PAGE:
### Theoretical exercises

Word embeddings are representations of words as vectors. The embeddings are obtained using unsupervised learning, and are used as input features for other language models trained via supervised learning. Word2Vec is a popular word embedding model introduced by Mikolov et al. 2013 and featured in a TensorFlow tutorial. Word2Vec has two main variants, Continuous Bag-of-Words (CBOW) and Skip-Gram (SG).

1. The CBOW model is trained to predict the middle word $w_0$ from a context window of $2k$ surrounding words $w_{-k}, \ldots, w_{-1}, w_1, \ldots, w_k$. Here each word $w_i$ is represented by an integer from 1 to $n$, where $n$ is the size of the vocabulary. The prediction of the model is $o_{w} = \sum_{a=1}^d \sum_{i=-k\atop i\neq 0}^k U_{aw}V_{aw_i}$ followed by softmax.

• Write the CBOW model as a multilayer perceptron with softmax output. Suppose that the input is represented by word counts, $x^0_w = \sum_i \delta_{ww_i}$, for all words $w$ in the vocabulary. Use the notation $x^1_a$ for the activities of the hidden layer, and the notation $x^2_w$ for the activities of the output layer following softmax.
• How many neurons are in the hidden layer?
• How many neurons are in the output layer?
• What are the connections from the input layer to the hidden layer?
• What are the connections from the hidden layer to the output layer?
• Write down the log loss for this model as a function of the prediction $x^2_w$ and the correct word $w_0$.

We can regard the $w$th column of the $d\times n$ matrix $V$ as an embedding of the $w$th word of the vocabulary in $d$-dimensional space. The same is true of the rows of the matrix $U$. Therefore training the CBOW model yields two word embeddings. This is an example of dimensionality reduction, since the embedding dimension $d$ is generally chosen much smaller than the size $n$ of the vocabulary.

In the Skip-Gram model, the central word $w_0$ is used to predict the surrounding words $w_{-k}, \ldots, w_{-1}, w_1, \ldots, w_k$. You can think of this as $2k$ separate prediction problems organized into a minibatch of size $2k$. This can also be regarded as a multilayer perceptron with a single hidden layer.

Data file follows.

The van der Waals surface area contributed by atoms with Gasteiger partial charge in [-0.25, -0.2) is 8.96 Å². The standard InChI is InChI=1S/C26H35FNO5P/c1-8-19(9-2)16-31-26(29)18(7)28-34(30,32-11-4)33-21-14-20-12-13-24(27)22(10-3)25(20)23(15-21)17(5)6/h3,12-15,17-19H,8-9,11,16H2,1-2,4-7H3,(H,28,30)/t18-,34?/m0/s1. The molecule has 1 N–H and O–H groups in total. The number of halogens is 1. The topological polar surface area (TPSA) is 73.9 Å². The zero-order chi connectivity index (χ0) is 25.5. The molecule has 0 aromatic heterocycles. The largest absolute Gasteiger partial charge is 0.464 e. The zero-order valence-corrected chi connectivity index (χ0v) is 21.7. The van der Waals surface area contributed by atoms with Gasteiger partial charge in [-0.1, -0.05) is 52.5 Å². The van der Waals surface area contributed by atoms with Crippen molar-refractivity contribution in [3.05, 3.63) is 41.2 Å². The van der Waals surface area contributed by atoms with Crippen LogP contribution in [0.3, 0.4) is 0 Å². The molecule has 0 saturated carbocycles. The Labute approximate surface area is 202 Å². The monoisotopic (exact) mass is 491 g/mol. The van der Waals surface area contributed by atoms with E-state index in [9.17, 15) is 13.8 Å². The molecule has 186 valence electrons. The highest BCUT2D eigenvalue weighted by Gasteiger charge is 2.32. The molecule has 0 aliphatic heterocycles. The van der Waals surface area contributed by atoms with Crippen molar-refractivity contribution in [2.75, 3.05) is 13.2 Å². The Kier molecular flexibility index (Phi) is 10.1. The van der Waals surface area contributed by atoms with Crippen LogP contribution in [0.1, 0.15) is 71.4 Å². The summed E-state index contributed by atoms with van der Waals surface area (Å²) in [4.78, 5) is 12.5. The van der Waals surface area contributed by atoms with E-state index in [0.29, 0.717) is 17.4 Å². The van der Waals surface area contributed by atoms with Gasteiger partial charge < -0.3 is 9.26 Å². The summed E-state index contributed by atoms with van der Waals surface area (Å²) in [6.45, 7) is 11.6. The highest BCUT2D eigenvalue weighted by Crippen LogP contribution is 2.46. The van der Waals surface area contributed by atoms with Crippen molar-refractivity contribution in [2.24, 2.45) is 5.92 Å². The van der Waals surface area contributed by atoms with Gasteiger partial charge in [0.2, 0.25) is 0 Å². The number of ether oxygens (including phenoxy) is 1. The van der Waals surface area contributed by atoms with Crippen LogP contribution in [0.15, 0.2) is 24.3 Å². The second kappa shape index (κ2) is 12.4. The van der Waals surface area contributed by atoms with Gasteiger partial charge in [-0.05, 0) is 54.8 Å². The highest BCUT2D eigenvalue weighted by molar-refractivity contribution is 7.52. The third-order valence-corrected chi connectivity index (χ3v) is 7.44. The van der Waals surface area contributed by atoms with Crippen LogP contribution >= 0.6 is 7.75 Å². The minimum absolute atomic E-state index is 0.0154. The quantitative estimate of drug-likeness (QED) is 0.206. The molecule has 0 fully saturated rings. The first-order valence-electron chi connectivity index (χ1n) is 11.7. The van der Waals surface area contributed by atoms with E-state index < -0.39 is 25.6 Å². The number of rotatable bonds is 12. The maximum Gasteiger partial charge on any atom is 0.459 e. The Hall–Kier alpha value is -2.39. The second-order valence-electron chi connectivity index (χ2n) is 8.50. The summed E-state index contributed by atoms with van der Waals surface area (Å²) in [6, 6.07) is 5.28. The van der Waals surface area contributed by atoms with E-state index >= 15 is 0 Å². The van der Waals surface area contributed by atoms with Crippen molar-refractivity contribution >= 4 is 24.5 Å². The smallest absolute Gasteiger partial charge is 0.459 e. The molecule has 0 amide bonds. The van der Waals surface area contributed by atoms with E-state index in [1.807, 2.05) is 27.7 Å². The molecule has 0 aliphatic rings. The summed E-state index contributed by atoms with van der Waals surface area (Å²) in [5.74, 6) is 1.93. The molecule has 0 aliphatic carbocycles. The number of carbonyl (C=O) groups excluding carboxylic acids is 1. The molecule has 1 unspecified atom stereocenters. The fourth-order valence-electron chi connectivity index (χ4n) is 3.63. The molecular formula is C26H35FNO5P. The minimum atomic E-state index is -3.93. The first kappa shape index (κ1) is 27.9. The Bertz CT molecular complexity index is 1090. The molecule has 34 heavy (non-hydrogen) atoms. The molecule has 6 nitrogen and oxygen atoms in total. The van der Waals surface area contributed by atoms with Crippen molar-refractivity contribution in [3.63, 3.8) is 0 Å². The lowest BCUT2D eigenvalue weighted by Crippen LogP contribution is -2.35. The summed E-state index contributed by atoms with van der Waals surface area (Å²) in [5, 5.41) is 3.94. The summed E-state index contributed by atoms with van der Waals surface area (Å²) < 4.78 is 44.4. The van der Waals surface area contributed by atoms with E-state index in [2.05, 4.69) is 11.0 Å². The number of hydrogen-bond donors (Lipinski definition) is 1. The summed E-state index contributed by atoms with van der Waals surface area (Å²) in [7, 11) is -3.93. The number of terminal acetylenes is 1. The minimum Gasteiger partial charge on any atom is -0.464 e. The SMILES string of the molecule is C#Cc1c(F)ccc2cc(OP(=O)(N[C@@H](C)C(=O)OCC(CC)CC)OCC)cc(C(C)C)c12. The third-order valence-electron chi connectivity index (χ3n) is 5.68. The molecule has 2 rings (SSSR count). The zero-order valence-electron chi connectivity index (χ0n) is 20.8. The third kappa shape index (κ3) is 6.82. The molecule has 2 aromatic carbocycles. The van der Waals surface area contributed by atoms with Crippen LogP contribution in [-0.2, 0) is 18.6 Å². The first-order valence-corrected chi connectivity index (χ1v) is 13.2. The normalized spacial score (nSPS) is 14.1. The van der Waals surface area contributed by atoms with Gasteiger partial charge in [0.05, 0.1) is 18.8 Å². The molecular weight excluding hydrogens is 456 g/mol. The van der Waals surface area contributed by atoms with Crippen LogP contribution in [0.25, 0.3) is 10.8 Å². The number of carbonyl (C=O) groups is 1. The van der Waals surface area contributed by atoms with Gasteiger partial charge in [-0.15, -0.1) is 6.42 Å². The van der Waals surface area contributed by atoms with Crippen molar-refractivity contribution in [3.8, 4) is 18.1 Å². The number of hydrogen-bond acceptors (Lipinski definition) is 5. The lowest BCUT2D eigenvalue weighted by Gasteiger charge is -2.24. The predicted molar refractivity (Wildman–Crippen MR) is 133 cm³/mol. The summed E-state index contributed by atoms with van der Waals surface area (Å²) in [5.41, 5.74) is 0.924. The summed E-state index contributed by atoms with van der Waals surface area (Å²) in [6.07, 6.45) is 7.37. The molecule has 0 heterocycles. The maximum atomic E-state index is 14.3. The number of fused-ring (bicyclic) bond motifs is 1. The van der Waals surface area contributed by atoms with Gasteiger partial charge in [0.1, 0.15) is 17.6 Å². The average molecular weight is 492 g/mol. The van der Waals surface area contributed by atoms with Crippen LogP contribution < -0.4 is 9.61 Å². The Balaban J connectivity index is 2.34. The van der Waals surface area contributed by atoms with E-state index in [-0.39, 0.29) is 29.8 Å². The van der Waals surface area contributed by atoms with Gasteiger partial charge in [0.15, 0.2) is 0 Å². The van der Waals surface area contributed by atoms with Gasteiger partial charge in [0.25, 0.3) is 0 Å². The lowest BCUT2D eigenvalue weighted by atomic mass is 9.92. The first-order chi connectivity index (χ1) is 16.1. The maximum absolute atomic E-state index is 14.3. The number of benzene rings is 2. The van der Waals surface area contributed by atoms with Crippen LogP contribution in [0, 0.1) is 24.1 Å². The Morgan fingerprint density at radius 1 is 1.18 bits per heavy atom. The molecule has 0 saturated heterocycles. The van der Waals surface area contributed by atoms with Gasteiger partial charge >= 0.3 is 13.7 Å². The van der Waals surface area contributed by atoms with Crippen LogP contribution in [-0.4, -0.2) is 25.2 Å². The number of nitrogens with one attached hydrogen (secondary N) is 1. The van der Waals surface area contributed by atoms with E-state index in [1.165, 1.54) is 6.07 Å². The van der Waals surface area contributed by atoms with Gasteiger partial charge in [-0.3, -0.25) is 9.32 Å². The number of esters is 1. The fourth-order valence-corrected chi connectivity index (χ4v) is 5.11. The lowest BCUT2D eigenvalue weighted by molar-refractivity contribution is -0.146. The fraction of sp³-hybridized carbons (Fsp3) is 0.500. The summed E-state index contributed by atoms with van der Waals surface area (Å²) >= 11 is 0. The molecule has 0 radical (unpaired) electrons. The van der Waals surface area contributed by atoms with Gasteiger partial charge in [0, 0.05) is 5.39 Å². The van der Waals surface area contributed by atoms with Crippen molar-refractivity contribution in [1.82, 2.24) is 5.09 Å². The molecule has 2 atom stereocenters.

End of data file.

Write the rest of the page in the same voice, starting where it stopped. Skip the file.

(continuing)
### Programming exercises

The theoretical exercise above gives a rough idea of how word embeddings are trained. (For other important details you’ll have to consult the original papers.) In the following exercises you will visualize and use pre-trained word embeddings. We will use an embedding model called GloVe rather than Word2Vec for convenience. Pre-trained GloVe embeddings are available for a relatively small vocabulary size, which requires less RAM and computational cycles. Download glove.6B.zip, which is the smallest of the pre-trained GloVe embeddings. If you unzip this file, you will see several txt files. Use glove.6B.200d.txt for the following exercises. Each line of this file is a word followed by 200 numbers, which constitute the embedding of that word.

1. Visualization of Word Embeddings.

• Consider the following 10 seed words: mathematics, rose, cherry, toy, fear, approval, insect, steel, invention, music. For each seed word, list the 9 nearest neighbors based on cosine similarity of word embeddings. You will end up with a total of 100 words.

• Compute the top two principal components of the 100 word embeddings, and project the embeddings onto the 2D subspace spanned by the principal components. Use the projections to plot the 100 words as points in a 2D scatter plot. Use one plot symbol for seed words, and another for neighbors. Assign a distinct color to each seed word along with its nearest neighbors. Include a legend mapping the seed words to their colors.

2. Solving analogy problems with vector arithmetic. In the analogy problem, you are given three words (e.g. “king”, “man”, and “woman”) as input, and your task is to generate a fourth word (“queen”) that completes the analogy (“king” is to “man” as “queen” is to “woman”). One possible solution is to use word embeddings. The idea is that the “king” to “man” relationship is represented by the difference $\vec{v}_{king}-\vec{v}_{man}$ between their word embeddings, and that an analogous relationship should have approximately the same difference between word embeddings. In other words, it should be the case that $\vec{v}_{king} - \vec{v}_{man} \approx \vec{v}_{queen} - \vec{v}_{woman}$. Therefore the minimization $\argmin_j | \vec{v}_{king} - \vec{v}_{man} + \vec{v}_{woman} - \vec{v}_j|^2$ over all words $j$ in the vocabulary ought to recover “queen.” Solve this list of analogies using word embeddings. Your code should predict the fourth word from the first three words in each analogy. Report the accuracy of your code. You can ignore analogies that contain words that are missing from the GloVe vocabulary.